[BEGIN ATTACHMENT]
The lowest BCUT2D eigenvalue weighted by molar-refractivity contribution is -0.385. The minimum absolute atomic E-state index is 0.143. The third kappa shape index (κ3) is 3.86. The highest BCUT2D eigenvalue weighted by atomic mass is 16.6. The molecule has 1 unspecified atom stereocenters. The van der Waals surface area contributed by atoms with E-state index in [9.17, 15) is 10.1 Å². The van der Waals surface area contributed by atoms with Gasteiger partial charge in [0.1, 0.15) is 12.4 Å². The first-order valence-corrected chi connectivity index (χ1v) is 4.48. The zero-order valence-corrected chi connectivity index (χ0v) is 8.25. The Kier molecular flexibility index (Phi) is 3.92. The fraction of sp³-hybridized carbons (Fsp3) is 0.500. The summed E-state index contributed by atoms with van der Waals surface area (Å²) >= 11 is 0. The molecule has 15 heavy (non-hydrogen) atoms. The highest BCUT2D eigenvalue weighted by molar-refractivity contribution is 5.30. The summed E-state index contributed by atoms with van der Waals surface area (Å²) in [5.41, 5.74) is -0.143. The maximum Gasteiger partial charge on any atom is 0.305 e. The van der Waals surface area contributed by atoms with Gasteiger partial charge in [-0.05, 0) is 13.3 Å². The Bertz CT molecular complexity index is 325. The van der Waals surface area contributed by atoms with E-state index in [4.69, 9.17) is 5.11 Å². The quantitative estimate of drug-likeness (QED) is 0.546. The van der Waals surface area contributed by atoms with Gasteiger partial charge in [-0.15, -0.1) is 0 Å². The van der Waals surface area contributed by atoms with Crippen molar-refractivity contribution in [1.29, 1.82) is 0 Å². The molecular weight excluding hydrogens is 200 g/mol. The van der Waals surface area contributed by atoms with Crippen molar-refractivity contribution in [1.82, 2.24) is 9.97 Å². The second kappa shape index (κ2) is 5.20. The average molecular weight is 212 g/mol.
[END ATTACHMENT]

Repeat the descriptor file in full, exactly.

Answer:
The lowest BCUT2D eigenvalue weighted by molar-refractivity contribution is -0.385. The minimum absolute atomic E-state index is 0.143. The third kappa shape index (κ3) is 3.86. The highest BCUT2D eigenvalue weighted by atomic mass is 16.6. The molecule has 1 unspecified atom stereocenters. The van der Waals surface area contributed by atoms with E-state index in [9.17, 15) is 10.1 Å². The van der Waals surface area contributed by atoms with Gasteiger partial charge in [0.1, 0.15) is 12.4 Å². The first-order valence-corrected chi connectivity index (χ1v) is 4.48. The zero-order valence-corrected chi connectivity index (χ0v) is 8.25. The Kier molecular flexibility index (Phi) is 3.92. The fraction of sp³-hybridized carbons (Fsp3) is 0.500. The summed E-state index contributed by atoms with van der Waals surface area (Å²) >= 11 is 0. The molecule has 15 heavy (non-hydrogen) atoms. The highest BCUT2D eigenvalue weighted by molar-refractivity contribution is 5.30. The summed E-state index contributed by atoms with van der Waals surface area (Å²) in [5.41, 5.74) is -0.143. The maximum Gasteiger partial charge on any atom is 0.305 e. The van der Waals surface area contributed by atoms with Gasteiger partial charge in [-0.05, 0) is 13.3 Å². The Bertz CT molecular complexity index is 325. The van der Waals surface area contributed by atoms with E-state index in [4.69, 9.17) is 5.11 Å². The quantitative estimate of drug-likeness (QED) is 0.546. The van der Waals surface area contributed by atoms with Gasteiger partial charge in [-0.15, -0.1) is 0 Å². The van der Waals surface area contributed by atoms with Crippen molar-refractivity contribution in [1.29, 1.82) is 0 Å². The molecular weight excluding hydrogens is 200 g/mol. The van der Waals surface area contributed by atoms with Crippen molar-refractivity contribution in [1.82, 2.24) is 9.97 Å². The second kappa shape index (κ2) is 5.20. The average molecular weight is 212 g/mol.